Nothing is worse for a race car driver than a broken down race car. When it comes to online racers, nothing is worse than a broken down computer. For almost the past two months, a broken computer was exactly what iRacer Jason Burstein had to deal with. He was unable to race, unable to compete for the NASCAR iRacing Class C Series (formerly the Chevy Silverado Championship) in 2009, Season Four. Last week, that all changed. Equipped with a fast new computer, the equally speedy Burstein stormed-up the standings during this week’s action at Charlotte Motor Speedway to nab the points lead at the end of Week Two.

Douglass Bell (3) leads Jesse Atchison (1) and a full NiCCS field to the green at CMS.

Douglass Bell (3) leads Jesse Atchison (1) and the NiCCS field to the green at Charlotte.

Burstein was not the only driver making strides at the 1.5 mile race track. Two-time defending champion Josh Berry scored the most points of anyone in Week Two, redeeming himself after a disappointing opening week at Daytona. Berry totaled 230 points at Charlotte by starting on the pole and winning in each of his two starts. Even with the poor results at Daytona, Berry confirmed he is still very much a player to challenge for a third straight title.

Another strong contender for the title thus far has been Thomas Hazard. The Midwest Club driver has not only found time to compete in the NASCAR iRacing World Championship (NiWC), but also to post very impressive results in the first two weeks of the NASCAR iRacingClass C Series (NiCCS). Time will tell if Hazard stays in the mix in the NiCCS, or if the stress and time commitments of the NiWC will cause him to miss too many weeks.

Also not to be forgotten in the championship picture is Atlantic Club driver Jesse Atchison. Like Hazard, Atchison is also competing in the NiWC so NiCCS events are likely just stress relief compared the pro races. His results, however, look like anything but those of someone just out to ride around and have fun. Through two weeks he has tallied four victories, eight poles and ten top five finishes in 12 starts, leading nearly half the laps he has completed. Having won the Silverado time trial competition in Season Four, 2009, Atchison has proven he has the speed and consistency needed to win an overall championship, and as long as that all-black truck is on the race track, it is not over until the checkered flag flies.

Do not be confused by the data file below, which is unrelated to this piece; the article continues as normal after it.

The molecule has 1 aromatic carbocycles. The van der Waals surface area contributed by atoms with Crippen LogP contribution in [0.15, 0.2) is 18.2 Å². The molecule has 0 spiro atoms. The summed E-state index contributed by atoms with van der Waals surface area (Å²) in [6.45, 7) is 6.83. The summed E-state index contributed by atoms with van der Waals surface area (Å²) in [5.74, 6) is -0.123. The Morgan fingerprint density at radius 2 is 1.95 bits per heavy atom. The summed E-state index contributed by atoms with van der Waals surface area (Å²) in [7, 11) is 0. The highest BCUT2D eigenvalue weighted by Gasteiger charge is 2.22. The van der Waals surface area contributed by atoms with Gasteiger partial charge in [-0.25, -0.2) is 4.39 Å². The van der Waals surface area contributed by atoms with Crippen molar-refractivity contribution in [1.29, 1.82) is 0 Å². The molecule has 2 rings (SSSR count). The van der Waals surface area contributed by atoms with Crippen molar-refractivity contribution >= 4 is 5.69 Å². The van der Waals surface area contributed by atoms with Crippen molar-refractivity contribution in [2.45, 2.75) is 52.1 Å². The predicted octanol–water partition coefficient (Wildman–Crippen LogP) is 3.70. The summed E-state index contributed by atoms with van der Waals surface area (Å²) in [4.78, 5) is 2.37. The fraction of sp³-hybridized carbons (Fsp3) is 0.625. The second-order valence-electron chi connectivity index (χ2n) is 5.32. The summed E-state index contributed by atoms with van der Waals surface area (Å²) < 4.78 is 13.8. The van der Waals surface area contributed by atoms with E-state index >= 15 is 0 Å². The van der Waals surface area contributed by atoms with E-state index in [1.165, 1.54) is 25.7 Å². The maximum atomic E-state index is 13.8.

Tyler Scott en route to one of five NiCCS wins last week at Charlotte.

Tyler Scott leads Jesse Atchsion en route to one of five NiCCS wins last week at Charlotte.

All in all, there was a lot of good, clean racing at Charlotte. The inclusion of the aero-push feature helped break-up the packs of trucks somewhat over a long run, though drivers’ thoughts on whether the effect should be even stronger were mixed. Points leader Burstein had his own take on the matter, “They do not need to put more aero push; it’s too bad if not exaggerated as it is. What they need to do is tune down the draft not turn up the push.” Clearly iRacing still has some concerns to address here, but regardless, the racing has been better than before aero push was implemented.

As far as points are concerned, at the conclusion of Week Two Burstein leads the NiCCS overall standings by 23 points over Hazard. Atchison sits third, 25 back of the leader. Dylan Slepian and Patrick Fogel currently reside in fourth and fifth place, 39 and 49 points behind Burstein.

Michigan International Speedway is next up on the NiCCS schedule. The two mile D-shaped oval is one of very few tracks on iRacing that currently has a workable second, and even third, groove. Combine that with the aero push, and there’s sure to be some great racing action as drivers will be forced to search around to find clean air, and with it, grip. With the points as close as they are right now, one slip-up from any of the top drivers could cost them valuable positions in the standings.  And with the racing at Michigan nearly as close as on restrictor plate tracks, anything can happen.

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